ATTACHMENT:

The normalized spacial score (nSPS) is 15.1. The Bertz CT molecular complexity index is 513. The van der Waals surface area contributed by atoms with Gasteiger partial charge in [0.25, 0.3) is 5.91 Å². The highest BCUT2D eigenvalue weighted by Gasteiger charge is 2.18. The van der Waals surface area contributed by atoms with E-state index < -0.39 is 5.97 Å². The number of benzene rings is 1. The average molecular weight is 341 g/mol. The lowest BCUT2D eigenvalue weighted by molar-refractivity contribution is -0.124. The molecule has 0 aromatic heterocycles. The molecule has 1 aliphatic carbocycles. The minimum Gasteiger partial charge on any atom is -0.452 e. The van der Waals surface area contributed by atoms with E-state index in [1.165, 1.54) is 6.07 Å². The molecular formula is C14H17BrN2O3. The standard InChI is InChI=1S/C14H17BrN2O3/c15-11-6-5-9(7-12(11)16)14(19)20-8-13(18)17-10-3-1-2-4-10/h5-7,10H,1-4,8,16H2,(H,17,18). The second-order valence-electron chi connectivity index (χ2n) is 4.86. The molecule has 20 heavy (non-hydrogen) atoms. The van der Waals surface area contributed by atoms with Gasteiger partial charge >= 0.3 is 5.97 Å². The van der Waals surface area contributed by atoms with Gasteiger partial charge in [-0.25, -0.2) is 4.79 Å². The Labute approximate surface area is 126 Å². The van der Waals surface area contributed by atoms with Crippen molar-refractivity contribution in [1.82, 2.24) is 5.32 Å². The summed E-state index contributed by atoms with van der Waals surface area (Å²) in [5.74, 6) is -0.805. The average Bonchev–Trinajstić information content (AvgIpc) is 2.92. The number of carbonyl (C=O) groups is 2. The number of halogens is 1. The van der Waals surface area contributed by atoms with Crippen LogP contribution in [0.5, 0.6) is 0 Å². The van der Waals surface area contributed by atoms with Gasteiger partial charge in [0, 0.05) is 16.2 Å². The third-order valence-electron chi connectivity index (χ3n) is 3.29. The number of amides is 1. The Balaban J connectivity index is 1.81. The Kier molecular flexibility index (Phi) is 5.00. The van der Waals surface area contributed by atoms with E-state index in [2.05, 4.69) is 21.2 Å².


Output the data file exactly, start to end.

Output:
The normalized spacial score (nSPS) is 15.1. The Bertz CT molecular complexity index is 513. The van der Waals surface area contributed by atoms with Gasteiger partial charge in [0.25, 0.3) is 5.91 Å². The highest BCUT2D eigenvalue weighted by Gasteiger charge is 2.18. The van der Waals surface area contributed by atoms with E-state index < -0.39 is 5.97 Å². The number of benzene rings is 1. The average molecular weight is 341 g/mol. The lowest BCUT2D eigenvalue weighted by molar-refractivity contribution is -0.124. The molecule has 0 aromatic heterocycles. The molecule has 1 aliphatic carbocycles. The minimum Gasteiger partial charge on any atom is -0.452 e. The van der Waals surface area contributed by atoms with E-state index in [1.165, 1.54) is 6.07 Å². The molecular formula is C14H17BrN2O3. The standard InChI is InChI=1S/C14H17BrN2O3/c15-11-6-5-9(7-12(11)16)14(19)20-8-13(18)17-10-3-1-2-4-10/h5-7,10H,1-4,8,16H2,(H,17,18). The second-order valence-electron chi connectivity index (χ2n) is 4.86. The molecule has 20 heavy (non-hydrogen) atoms. The van der Waals surface area contributed by atoms with Gasteiger partial charge >= 0.3 is 5.97 Å². The van der Waals surface area contributed by atoms with Gasteiger partial charge in [-0.25, -0.2) is 4.79 Å². The Labute approximate surface area is 126 Å². The van der Waals surface area contributed by atoms with Crippen molar-refractivity contribution in [1.82, 2.24) is 5.32 Å². The summed E-state index contributed by atoms with van der Waals surface area (Å²) in [5.74, 6) is -0.805. The average Bonchev–Trinajstić information content (AvgIpc) is 2.92. The number of carbonyl (C=O) groups is 2. The number of halogens is 1. The van der Waals surface area contributed by atoms with Crippen LogP contribution in [0.5, 0.6) is 0 Å². The van der Waals surface area contributed by atoms with Gasteiger partial charge in [0, 0.05) is 16.2 Å². The third-order valence-electron chi connectivity index (χ3n) is 3.29. The number of amides is 1. The Balaban J connectivity index is 1.81. The Kier molecular flexibility index (Phi) is 5.00. The van der Waals surface area contributed by atoms with E-state index in [2.05, 4.69) is 21.2 Å².